Is Freemium really successful: The story of Skype and Facebook

How does one really build an organisation- should it be on the lines of one great idea? If we consider the bulk of organisations around: almost many of the them do not really have a unique idea. Furthermore, should one change the business model that made it successful? “Free” is a very powerful disruptive force in the market place which can create unforeseen growth and opportunity for any product. Twitter is a prime example of how free companies can create value for shareholders while not seeking a single penny from the users. However, many companies start with a free model before switching to paid or switching to a freemium model. The article focuses on the concept of Freemium businesses and their effectiveness.

The first example that I would like to consider is that of Skype. In real terms this product created a disruption in the market by challenging operators like AT&T. The company was finally acquired by Microsoft for around $8.5 billion USD. Skype follows a freemium based model: PC to PC calls are free whereas PC to Phone calls gets charged. In fact according to various estimates this model helps it to keep spending on its R&D and forms the bulk of its revenues. So is it really a good idea considering that its popularity was primarily due to its free service? Microsoft has plans to integrate Skype with Outlook in future, so in all probability Skype may cease to remain free. VOIP market is bound to see lot of action in coming decade as even Google is also targeting this segment with its launch of Google voice.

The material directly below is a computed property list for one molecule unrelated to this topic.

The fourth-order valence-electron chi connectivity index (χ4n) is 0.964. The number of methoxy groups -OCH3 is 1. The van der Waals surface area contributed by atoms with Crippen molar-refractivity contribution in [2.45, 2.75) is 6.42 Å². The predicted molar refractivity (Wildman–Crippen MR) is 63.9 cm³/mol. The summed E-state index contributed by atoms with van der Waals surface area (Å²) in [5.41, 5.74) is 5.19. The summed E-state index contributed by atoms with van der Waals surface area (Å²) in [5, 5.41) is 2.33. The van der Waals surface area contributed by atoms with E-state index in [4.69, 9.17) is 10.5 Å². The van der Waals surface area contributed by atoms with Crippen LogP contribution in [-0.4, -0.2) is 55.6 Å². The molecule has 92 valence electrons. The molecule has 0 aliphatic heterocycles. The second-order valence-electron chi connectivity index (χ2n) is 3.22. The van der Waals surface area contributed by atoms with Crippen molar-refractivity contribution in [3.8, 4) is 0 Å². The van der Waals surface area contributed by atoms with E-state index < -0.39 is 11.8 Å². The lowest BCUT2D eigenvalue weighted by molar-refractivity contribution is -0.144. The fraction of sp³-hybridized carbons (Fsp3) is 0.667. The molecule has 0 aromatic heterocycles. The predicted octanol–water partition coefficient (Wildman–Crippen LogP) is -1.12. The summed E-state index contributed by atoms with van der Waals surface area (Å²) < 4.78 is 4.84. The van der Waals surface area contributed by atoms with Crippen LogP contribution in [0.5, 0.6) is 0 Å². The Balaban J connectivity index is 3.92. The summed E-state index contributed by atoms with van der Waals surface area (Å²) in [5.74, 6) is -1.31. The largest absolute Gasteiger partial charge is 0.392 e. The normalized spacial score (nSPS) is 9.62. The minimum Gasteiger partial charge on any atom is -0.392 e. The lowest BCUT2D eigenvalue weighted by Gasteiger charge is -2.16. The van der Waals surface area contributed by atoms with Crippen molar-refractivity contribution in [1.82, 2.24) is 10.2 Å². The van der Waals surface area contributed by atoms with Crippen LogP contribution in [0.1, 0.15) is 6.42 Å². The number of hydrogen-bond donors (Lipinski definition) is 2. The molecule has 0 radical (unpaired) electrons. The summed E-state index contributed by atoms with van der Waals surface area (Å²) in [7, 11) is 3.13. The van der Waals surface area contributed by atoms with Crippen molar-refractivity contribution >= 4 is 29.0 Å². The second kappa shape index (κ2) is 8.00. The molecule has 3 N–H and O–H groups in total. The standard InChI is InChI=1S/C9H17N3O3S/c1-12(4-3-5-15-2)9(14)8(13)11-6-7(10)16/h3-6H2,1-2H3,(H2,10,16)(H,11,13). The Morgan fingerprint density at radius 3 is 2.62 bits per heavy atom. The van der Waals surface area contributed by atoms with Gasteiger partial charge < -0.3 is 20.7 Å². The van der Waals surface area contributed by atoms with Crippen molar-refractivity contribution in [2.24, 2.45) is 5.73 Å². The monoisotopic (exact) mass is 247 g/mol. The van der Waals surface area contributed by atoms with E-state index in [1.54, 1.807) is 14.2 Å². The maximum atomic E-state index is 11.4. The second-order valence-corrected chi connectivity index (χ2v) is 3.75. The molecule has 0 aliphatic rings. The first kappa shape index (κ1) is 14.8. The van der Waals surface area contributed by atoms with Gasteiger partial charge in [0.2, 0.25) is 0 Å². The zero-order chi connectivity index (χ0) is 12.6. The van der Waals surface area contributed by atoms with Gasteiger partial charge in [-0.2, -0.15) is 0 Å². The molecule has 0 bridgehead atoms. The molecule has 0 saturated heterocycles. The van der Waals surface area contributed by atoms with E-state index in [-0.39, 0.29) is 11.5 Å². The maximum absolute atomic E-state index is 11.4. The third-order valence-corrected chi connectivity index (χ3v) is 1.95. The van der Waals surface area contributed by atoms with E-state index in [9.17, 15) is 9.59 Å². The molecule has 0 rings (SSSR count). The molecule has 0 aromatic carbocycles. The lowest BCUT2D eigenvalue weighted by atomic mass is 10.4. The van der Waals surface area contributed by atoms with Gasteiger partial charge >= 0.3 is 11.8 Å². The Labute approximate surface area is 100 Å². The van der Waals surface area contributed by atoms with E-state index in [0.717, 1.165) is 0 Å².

Newspapers and Media is another sector that provides some interesting insight. Considering that news and information should be free and accessible to most, yet most of us are quite open to the idea of paid news. In fact, it is here that we judge by the quality of content: We do not mind paying thousands for Harvard Business Review subscription, while we remain critical of whether to spend few hundred while subscribing local magazines. I wonder why we do not want information to be free and insist on free premium quality news magazine. In fact, even the media house might make more revenue through advertisement revenues if adopts a completely free model due to higher circulation.

 

Facebook has recently announced plans of launching a premium ad-free service for its users. The reason Facebook became popular was that it was free to use. If we compare with LinkedIn which follows a freemium model, the value proposition in the two cases are totally different: Facebook is purely for socialising whereas LinkedIn is purely for networking. The timing of Facebook’s intention is even more significant: Its shares are trading at 50% of its IPO price, there are serious concerns being raised about its revenue model and Samsung set to launch its own version of social network to challenge Facebook. Can it succeed?

 

Google is probably the prime example of how successful a “pure” Free player can be in today’s world. It appears to have solution to every need in the online space and with some interesting new products like Schemer and Google Now up its sleeves; this definitely appears a company to watch out.

 

Businesses do change their line of business through diversification; however the intent of few companies to change the very pillar of the idea that made them successful is something that needs to be watched out. It is interesting to note that it comes at a time when the power of being a free player in the market is widely recognised. So are we witnessing a paradigm shift in how business will be done in future particularly in the internet space?

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Is Freemium really successful: The story of Skype and Facebook

by Abhirup Bhattacharya time to read: 3 min
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